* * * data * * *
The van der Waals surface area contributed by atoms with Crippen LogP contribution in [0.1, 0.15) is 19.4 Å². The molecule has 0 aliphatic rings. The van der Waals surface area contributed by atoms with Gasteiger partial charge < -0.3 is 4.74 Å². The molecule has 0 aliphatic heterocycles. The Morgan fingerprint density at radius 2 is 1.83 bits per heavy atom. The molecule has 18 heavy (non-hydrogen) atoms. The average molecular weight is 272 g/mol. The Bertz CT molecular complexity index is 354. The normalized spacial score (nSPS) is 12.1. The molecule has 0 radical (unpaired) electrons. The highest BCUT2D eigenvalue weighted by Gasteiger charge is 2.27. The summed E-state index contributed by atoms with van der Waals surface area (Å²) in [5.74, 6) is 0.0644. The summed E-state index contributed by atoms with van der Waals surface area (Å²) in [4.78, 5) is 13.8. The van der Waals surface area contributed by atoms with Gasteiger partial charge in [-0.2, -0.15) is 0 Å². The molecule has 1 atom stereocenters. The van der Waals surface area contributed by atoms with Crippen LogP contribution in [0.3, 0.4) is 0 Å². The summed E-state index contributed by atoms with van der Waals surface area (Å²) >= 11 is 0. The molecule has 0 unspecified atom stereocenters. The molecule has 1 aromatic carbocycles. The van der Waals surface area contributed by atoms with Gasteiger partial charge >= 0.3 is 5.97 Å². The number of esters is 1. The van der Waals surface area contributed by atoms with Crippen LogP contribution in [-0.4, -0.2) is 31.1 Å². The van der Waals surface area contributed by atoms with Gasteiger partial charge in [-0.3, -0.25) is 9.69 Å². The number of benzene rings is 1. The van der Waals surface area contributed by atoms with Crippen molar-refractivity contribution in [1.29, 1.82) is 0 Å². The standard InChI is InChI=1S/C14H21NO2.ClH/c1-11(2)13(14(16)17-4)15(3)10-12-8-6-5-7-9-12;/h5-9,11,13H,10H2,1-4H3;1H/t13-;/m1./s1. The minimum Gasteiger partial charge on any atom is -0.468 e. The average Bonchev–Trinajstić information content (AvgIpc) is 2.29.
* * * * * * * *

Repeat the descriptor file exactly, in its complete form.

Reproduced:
The van der Waals surface area contributed by atoms with Crippen LogP contribution in [0.1, 0.15) is 19.4 Å². The molecule has 0 aliphatic rings. The van der Waals surface area contributed by atoms with Gasteiger partial charge < -0.3 is 4.74 Å². The molecule has 0 aliphatic heterocycles. The Morgan fingerprint density at radius 2 is 1.83 bits per heavy atom. The molecule has 18 heavy (non-hydrogen) atoms. The average molecular weight is 272 g/mol. The Bertz CT molecular complexity index is 354. The normalized spacial score (nSPS) is 12.1. The molecule has 0 radical (unpaired) electrons. The highest BCUT2D eigenvalue weighted by Gasteiger charge is 2.27. The summed E-state index contributed by atoms with van der Waals surface area (Å²) in [5.74, 6) is 0.0644. The summed E-state index contributed by atoms with van der Waals surface area (Å²) in [4.78, 5) is 13.8. The van der Waals surface area contributed by atoms with Gasteiger partial charge in [-0.2, -0.15) is 0 Å². The molecule has 1 atom stereocenters. The van der Waals surface area contributed by atoms with Crippen LogP contribution in [0.3, 0.4) is 0 Å². The summed E-state index contributed by atoms with van der Waals surface area (Å²) >= 11 is 0. The molecule has 0 unspecified atom stereocenters. The molecule has 1 aromatic carbocycles. The van der Waals surface area contributed by atoms with Gasteiger partial charge >= 0.3 is 5.97 Å². The number of esters is 1. The van der Waals surface area contributed by atoms with Crippen LogP contribution in [-0.4, -0.2) is 31.1 Å². The van der Waals surface area contributed by atoms with Gasteiger partial charge in [-0.3, -0.25) is 9.69 Å². The number of benzene rings is 1. The van der Waals surface area contributed by atoms with Crippen molar-refractivity contribution in [1.29, 1.82) is 0 Å². The standard InChI is InChI=1S/C14H21NO2.ClH/c1-11(2)13(14(16)17-4)15(3)10-12-8-6-5-7-9-12;/h5-9,11,13H,10H2,1-4H3;1H/t13-;/m1./s1. The minimum Gasteiger partial charge on any atom is -0.468 e. The average Bonchev–Trinajstić information content (AvgIpc) is 2.29.